Cardio. You know, those 10 minutes spent on the StairMaster at the end of your gym session.
Few of us find it fun, but it’s an essential part of any weight loss journey. Or is it?
New research has shown that resistance training is also an effective way to lose body fat, when combined with the right diet.
Let’s take a deeper look into the research to find out what it says and what it could mean for people who want to lose body fat.
Researchers at Edith Cowen University in Australia and the University of Caxias do Sul in Brazil joined forces on this review study.
They analysed data from 4,184 participants classed as either overweight or obese across 116 studies investigating weight loss. Of the 116 studies, 23 focused on children and adolescents, 30 focused on young adults, 38 examined middle-aged adults, and 25 examined older adults.
Resistance training was the sole weight loss method for nearly half of the studies (49%). 45% of the studies used a combination of weight training and cardio, and the rest involved some combination of weight training, cardio and calorie restriction.1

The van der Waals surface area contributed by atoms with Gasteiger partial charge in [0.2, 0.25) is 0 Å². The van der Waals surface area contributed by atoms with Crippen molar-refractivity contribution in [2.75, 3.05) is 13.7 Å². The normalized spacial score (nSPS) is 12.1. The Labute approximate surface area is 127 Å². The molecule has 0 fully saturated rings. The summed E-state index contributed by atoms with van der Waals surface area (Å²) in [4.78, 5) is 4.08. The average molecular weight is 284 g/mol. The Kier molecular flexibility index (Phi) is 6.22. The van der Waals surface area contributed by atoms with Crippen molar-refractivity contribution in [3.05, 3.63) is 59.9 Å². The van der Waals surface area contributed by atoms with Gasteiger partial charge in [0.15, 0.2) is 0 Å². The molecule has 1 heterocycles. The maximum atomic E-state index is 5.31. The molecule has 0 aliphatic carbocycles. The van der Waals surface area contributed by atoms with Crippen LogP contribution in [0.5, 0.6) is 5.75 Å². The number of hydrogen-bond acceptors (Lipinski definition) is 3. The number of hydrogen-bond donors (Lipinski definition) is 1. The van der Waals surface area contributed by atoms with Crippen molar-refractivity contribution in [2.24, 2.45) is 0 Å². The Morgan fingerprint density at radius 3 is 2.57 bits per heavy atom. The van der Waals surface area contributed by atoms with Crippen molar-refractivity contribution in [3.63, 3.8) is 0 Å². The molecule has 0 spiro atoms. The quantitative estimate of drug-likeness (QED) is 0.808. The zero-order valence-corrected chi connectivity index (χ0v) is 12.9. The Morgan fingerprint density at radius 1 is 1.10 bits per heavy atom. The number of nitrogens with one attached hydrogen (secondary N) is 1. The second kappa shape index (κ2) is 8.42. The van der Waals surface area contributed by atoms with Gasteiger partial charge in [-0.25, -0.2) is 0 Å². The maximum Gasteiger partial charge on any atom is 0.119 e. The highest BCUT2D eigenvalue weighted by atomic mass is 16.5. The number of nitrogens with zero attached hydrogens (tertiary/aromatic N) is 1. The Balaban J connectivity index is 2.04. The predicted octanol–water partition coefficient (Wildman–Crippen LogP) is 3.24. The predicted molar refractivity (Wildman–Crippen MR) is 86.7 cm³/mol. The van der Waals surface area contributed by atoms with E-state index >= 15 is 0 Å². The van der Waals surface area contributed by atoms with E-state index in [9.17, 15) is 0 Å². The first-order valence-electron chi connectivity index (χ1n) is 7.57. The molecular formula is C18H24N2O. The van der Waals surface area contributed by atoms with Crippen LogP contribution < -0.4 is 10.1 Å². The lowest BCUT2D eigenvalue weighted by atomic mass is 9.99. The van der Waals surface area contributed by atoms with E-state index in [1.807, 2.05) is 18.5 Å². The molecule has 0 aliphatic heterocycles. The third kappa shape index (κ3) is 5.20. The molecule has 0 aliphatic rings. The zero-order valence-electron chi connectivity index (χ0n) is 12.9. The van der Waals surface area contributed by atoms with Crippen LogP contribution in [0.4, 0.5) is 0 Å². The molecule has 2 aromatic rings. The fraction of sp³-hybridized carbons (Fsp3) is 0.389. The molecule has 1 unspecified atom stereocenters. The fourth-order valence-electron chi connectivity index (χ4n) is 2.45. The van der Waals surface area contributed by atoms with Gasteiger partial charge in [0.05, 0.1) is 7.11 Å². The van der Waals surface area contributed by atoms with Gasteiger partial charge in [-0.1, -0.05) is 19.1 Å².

The researchers concluded a combination of resistance training and calorie restriction was the most effective strategy for losing body fat, with participants on these plans losing an average of 5kg (11lb) of fat mass.
They also saw significant results from resistance training alone as well as methods that combined resistance training with cardio.
Interestingly, plans that involved resistance training and calorie reduction had similar results to plans that combined resistance training and aerobic exercise with calorie reduction.
So the ideal weight loss plan would involve reduced calories and weight training. And you can always include aerobic exercise too, if you fancy it.
The researchers also believe the results show that resistance training is an effective option for people wanting to lose body fat but who may struggle with cardio-based exercise, which can be the case for people with obesity.
Lead researcher, Pedro Lopez, said: “This group may be uncomfortable by the prospect of 30 or 40 minutes on a treadmill or a bicycle … They can injure knees, joints, ligaments and more because they have to carry their whole body weight during a lot of aerobic exercises.”1
Take home message
If you want to lose some body fat but get bored on the treadmill, can’t bear the bike, and have nightmares about the StairMaster, don’t worry — cardio isn’t the only way.
Picking up a pair of dumbbells and doing some resistance training is an effective weight loss strategy when combined with reduced calories.